The Challenger In Round Three Is:
- Salted Matambre
One and a half years have passed since the last challenge and after the long painful process of getting my jaw to once again function properly, through strenuous physical therapy, the time has come for the third Matambre Challenge. For this competition I decided to try a method that is used, by some, to rapidly tenderize steaks through salting. The process is similar to brining except, instead of allowing the meat to tenderize in a salty solution for a certain time, you liberally coat the meat with salt for a short period of time, rinse with water, and pat dry before cooking. Like salt curing but stopping the process almost as quickly as you start it.
People, I’m tired of the matambre cut. Instead of letting it kill my hunger, I want to turn the tables and kill its proteins of out of existence. Salt is the best weapon for the job and I started this recent challenge with a desire to bring a new meaning to mass destruction. Ideally, the process is best used on thick steaks with good fat marbling that keeps the meat moist while cooking since a lot of water is removed. Since matambre is very thin, and hardly has any internal fat, I knew I had to handle this a bit differently or else I’d end up eating what could be a rubbery or mushy piece of super salty beef. With that in mind, I set out to soak the meat for a bit after salting instead of just rinsing.
As with the previous challenges, I sliced the matambre so that the control and competitor had equal parts of thick and thin. As with the other challenges, both sides of each piece were scored. Both sides of the contestant were liberally coated with semi-coarse (entrefina) salt–on par with sugar-coated sweets. After thirty minutes, with a pinkish colored pool of liquid forming all around, I moved to the next step of rinsing and soaking. Two fifteen minute intervals of fresh water baths.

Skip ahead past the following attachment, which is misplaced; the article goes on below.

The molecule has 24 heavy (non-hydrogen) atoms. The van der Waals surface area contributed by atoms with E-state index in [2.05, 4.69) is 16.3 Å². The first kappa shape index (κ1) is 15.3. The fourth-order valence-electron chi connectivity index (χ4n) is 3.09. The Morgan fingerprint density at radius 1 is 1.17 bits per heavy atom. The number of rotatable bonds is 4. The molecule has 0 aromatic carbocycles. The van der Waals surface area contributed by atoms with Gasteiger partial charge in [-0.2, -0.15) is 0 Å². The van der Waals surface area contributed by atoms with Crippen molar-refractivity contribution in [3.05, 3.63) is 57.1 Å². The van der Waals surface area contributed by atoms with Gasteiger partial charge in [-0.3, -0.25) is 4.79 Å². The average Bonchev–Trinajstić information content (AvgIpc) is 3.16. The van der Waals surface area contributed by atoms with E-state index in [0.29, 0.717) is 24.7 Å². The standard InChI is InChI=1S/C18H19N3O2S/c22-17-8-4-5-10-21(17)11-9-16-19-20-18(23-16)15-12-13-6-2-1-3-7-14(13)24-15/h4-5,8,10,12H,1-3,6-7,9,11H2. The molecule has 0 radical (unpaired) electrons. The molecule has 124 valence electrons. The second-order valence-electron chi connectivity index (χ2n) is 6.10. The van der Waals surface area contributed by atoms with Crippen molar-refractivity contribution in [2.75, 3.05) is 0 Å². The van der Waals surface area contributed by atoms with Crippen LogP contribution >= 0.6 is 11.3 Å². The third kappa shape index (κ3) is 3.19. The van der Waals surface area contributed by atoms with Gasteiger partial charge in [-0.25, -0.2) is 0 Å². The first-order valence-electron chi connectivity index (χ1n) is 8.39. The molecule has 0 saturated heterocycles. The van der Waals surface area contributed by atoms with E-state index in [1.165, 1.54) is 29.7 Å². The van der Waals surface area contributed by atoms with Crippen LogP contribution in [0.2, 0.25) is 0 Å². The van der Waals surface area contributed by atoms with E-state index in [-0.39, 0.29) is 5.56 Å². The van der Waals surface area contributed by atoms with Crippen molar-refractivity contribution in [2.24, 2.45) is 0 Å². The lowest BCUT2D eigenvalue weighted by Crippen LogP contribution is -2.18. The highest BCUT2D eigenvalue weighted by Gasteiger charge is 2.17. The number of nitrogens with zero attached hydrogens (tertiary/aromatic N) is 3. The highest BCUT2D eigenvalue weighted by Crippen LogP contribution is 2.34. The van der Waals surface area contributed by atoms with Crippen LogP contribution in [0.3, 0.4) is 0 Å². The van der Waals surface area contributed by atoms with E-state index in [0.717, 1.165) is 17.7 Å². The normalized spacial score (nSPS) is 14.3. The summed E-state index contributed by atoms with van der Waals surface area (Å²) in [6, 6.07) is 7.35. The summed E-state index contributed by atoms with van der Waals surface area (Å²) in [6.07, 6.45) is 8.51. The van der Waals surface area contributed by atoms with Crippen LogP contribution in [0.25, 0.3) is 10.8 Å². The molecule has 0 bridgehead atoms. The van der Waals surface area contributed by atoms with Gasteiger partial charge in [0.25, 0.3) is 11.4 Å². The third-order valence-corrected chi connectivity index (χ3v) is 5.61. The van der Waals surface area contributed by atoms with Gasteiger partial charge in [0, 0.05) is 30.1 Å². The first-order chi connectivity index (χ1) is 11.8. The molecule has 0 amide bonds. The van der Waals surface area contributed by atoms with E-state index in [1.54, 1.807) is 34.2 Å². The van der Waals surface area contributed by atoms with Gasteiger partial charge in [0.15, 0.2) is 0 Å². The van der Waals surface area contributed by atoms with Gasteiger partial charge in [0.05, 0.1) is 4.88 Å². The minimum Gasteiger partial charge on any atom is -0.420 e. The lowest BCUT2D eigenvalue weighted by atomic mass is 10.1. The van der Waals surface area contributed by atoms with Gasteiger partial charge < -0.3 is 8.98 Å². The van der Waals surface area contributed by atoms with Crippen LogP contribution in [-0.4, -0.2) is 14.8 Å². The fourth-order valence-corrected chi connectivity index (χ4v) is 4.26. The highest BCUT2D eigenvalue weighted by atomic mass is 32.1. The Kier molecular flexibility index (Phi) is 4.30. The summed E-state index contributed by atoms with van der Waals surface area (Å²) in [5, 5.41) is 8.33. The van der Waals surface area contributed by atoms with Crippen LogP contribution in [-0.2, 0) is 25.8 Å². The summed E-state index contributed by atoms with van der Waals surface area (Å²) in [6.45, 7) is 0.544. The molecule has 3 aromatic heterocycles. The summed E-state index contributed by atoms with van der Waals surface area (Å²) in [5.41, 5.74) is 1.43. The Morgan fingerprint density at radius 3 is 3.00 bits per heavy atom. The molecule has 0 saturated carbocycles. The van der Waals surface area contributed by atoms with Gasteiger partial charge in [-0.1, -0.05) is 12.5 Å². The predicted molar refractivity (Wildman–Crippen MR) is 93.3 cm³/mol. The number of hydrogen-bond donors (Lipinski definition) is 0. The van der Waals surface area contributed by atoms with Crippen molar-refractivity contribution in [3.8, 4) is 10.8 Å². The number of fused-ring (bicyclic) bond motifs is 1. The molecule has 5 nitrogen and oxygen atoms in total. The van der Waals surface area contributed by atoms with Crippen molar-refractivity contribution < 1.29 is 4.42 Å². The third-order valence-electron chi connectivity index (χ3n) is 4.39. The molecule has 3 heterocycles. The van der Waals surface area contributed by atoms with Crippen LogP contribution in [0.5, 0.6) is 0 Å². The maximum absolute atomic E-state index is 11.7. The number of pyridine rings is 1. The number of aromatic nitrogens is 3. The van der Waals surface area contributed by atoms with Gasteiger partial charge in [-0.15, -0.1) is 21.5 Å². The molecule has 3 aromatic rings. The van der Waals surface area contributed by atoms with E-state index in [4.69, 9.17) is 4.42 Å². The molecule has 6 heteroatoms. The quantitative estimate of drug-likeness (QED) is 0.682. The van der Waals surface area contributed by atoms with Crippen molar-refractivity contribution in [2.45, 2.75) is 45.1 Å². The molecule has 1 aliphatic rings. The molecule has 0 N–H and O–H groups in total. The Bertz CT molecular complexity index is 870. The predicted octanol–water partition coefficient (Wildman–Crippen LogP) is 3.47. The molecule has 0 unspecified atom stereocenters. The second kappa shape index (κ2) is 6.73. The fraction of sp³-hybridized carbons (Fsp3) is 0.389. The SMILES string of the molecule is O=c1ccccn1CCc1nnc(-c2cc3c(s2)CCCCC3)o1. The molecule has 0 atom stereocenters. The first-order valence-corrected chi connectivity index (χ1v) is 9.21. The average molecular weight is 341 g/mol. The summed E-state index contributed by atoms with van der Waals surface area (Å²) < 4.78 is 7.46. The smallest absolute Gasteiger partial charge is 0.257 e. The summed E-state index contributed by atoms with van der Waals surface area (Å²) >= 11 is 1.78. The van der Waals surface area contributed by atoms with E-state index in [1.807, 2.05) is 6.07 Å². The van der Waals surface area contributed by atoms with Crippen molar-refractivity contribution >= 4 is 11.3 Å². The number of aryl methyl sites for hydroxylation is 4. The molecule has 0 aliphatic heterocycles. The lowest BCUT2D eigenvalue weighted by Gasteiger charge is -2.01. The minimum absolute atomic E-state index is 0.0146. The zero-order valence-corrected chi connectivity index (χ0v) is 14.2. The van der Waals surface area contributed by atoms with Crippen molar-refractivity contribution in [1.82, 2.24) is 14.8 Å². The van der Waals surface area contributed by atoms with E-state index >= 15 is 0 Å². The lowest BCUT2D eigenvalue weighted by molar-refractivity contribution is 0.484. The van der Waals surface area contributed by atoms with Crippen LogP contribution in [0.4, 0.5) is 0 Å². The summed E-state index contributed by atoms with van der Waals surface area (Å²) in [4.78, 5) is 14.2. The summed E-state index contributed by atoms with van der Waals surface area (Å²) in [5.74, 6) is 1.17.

The meat was cook similarly to the previous challenges.
Once again, I pleaded with my wife to act as a judge. Let me just say that if I ask her to do this again we’ll probably end up in divorce court. The control was practically impossible to chew. I mean it literally took a few minutes to get to the point where we didn’t have to swallow them as whole chunks. Texturally speaking, the salted piece was not that bad. Equal or better than the wet-aged cut from Challenge 2. How can I remember after so long, you ask? Trust me, you don’t forget this kind of thing. Chewy, like chuck that was cooked too quickly but only requires a bit of effort to break everything down. The taste, on the other hand, was out of this world. A nice saltiness all around with a smoky richness that only comes from a grill.
For some reason, I’m having a hard time at finding wet-aged matambre. I’ll keep looking because a mash-up between wet-aged and salting might just produce a winner. Well, as much as one could wish for in this competition.